• East Ayrshire
  • West Dunbartonshire
  • South Lanarkshire

Discussion with the local authority representatives focused mainly on the implications of moving from 2 Higher Grade courses in this area of the curriculum to one new higher.  The opportunity to up-date the content was quite rightly taken.  However this has resulted in a significant amount of new content which has resulted in practitioners being uneasy about their ability to deliver the subject content for this new qualification.  In order to evaluate the scale of the difficulties Education Scotland established a Short Life Working group for Computing Science to discuss the best ways to address the issues that were being highlighted.  This resulted in two main areas of activity

  • ‘crowd sourcing’ of support materials
  • organising and planning a national conference.

 The main aims of the conference were to

  • Examine a range of appropriate approaches to learning and teaching
  • Exemplify a significant amount of new course content
  • Continue to build a successful learning community for computing science
  • Examine other areas for development to be addressed over the next academic year

 Conference organisation and delivery

The programme for the event was a mix of keynote presentations and workshop sessions.  Gerry Docherty set the scene for the conference.  He is currently Chief Executive of Smarter Grid Solutions a fast-growing company, with operational bases in Glasgow, London and New York.  He leads on the implementation of the ICT and Digital Technologies Skills Investment Plan.  This plan makes explicit the need for developing skills in this key area of the Scottish economy.   It also makes clear connections to the industry working much more closely with the education sector.  From an education perspective, Education Scotland see this report as being a powerful driver behind the support we are going to be giving this area of the curriculum over the next year or two.  Gerry did a tremendous job setting the scene for the conference and many of the issues he raised in the morning were discussed again in the closing plenary.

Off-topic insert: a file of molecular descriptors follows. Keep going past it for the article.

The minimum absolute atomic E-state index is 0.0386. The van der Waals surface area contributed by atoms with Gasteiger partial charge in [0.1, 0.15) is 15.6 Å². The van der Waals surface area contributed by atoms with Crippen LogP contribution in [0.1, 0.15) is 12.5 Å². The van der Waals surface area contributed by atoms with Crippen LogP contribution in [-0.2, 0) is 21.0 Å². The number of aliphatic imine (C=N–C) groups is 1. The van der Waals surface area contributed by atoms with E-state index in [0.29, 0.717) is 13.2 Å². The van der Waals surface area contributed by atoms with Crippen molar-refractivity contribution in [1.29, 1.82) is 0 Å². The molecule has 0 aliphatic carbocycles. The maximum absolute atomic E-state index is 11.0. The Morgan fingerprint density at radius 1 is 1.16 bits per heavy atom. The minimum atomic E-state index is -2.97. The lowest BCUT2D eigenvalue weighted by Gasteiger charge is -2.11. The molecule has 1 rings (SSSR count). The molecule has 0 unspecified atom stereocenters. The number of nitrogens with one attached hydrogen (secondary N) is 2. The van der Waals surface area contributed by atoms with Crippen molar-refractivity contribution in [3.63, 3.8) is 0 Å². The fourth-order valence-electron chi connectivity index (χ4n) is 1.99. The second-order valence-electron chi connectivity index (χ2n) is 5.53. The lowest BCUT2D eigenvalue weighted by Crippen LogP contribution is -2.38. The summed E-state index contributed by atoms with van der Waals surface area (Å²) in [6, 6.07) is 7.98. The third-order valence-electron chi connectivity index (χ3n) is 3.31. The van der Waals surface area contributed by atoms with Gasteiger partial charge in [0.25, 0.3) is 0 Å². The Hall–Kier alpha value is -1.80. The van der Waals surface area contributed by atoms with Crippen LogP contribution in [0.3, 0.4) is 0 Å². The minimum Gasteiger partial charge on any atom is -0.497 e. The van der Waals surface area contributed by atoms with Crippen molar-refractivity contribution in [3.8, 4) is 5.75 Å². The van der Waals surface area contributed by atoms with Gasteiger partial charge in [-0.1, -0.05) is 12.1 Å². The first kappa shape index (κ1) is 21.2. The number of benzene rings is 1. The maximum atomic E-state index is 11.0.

Peter Donaldson set the scene for the afternoon sessions by outlining the aims and objective of PLAN C (Professional Learning and Networking for Computing).  He explained that the Core PLAN C team are connected to 50 lead teachers who are then connected to a further 10-25 teachers in their local area with industry, HE and FE encouraged to link in taking a more strategic approach to supporting work in this area of the curriculum.

The workshops were delivered by 9 practitioners identified by the Computing Science Working Group and delegates were able to attend 3 workshops over the course of the day.  It was planned that each of these workshops would focus on learning and teaching as well as new course content.

Evaluations

The evaluations and conversations with various stakeholders during and after the event indicate these aims were met.  The table below indicates how successful the event was with respect to the evaluation forms returned at the end of the event.  This is based on 66 returned evaluations.  In total there were 125 delegates in attendance and 30 out of 32 local authorities had representatives and there was representatives from the private sector and from colleges.